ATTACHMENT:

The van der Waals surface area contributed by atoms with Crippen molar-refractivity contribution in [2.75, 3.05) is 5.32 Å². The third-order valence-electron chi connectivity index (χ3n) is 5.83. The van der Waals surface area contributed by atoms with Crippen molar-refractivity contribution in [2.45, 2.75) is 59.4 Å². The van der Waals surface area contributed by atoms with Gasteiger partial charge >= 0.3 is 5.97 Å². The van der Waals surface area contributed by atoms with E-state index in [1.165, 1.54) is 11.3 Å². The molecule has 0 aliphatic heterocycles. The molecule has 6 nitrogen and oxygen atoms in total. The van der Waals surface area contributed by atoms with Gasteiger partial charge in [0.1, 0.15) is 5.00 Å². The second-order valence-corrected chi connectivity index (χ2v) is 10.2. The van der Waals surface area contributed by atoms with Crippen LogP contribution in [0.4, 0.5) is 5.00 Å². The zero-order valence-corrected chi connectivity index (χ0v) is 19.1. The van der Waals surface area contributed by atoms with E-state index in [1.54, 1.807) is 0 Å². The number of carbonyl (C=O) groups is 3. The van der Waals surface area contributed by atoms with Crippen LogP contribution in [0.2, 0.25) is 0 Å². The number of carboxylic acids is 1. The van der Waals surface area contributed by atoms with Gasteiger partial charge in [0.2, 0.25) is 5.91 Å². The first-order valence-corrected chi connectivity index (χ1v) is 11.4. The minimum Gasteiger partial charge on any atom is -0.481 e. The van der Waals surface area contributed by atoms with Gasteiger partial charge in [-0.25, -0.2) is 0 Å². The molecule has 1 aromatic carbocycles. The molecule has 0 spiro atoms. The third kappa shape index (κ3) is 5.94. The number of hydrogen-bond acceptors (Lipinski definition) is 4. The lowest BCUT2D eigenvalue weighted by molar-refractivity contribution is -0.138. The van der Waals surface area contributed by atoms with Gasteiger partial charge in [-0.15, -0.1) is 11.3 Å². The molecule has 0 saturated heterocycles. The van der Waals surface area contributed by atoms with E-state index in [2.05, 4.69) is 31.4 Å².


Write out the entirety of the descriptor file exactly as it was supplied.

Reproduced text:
The van der Waals surface area contributed by atoms with Crippen molar-refractivity contribution in [2.75, 3.05) is 5.32 Å². The third-order valence-electron chi connectivity index (χ3n) is 5.83. The van der Waals surface area contributed by atoms with Crippen molar-refractivity contribution in [2.45, 2.75) is 59.4 Å². The van der Waals surface area contributed by atoms with Gasteiger partial charge >= 0.3 is 5.97 Å². The van der Waals surface area contributed by atoms with E-state index in [1.165, 1.54) is 11.3 Å². The molecule has 0 aliphatic heterocycles. The molecule has 6 nitrogen and oxygen atoms in total. The van der Waals surface area contributed by atoms with Gasteiger partial charge in [0.1, 0.15) is 5.00 Å². The second-order valence-corrected chi connectivity index (χ2v) is 10.2. The van der Waals surface area contributed by atoms with Crippen LogP contribution in [0.4, 0.5) is 5.00 Å². The zero-order valence-corrected chi connectivity index (χ0v) is 19.1. The van der Waals surface area contributed by atoms with E-state index in [1.54, 1.807) is 0 Å². The number of carbonyl (C=O) groups is 3. The van der Waals surface area contributed by atoms with Crippen LogP contribution in [0.2, 0.25) is 0 Å². The number of carboxylic acids is 1. The van der Waals surface area contributed by atoms with Gasteiger partial charge in [0.2, 0.25) is 5.91 Å². The first-order valence-corrected chi connectivity index (χ1v) is 11.4. The minimum Gasteiger partial charge on any atom is -0.481 e. The van der Waals surface area contributed by atoms with Gasteiger partial charge in [-0.25, -0.2) is 0 Å². The molecule has 1 aromatic carbocycles. The molecule has 0 spiro atoms. The third kappa shape index (κ3) is 5.94. The number of hydrogen-bond acceptors (Lipinski definition) is 4. The lowest BCUT2D eigenvalue weighted by molar-refractivity contribution is -0.138. The van der Waals surface area contributed by atoms with Gasteiger partial charge in [-0.15, -0.1) is 11.3 Å². The molecule has 0 saturated heterocycles. The van der Waals surface area contributed by atoms with E-state index in [2.05, 4.69) is 31.4 Å².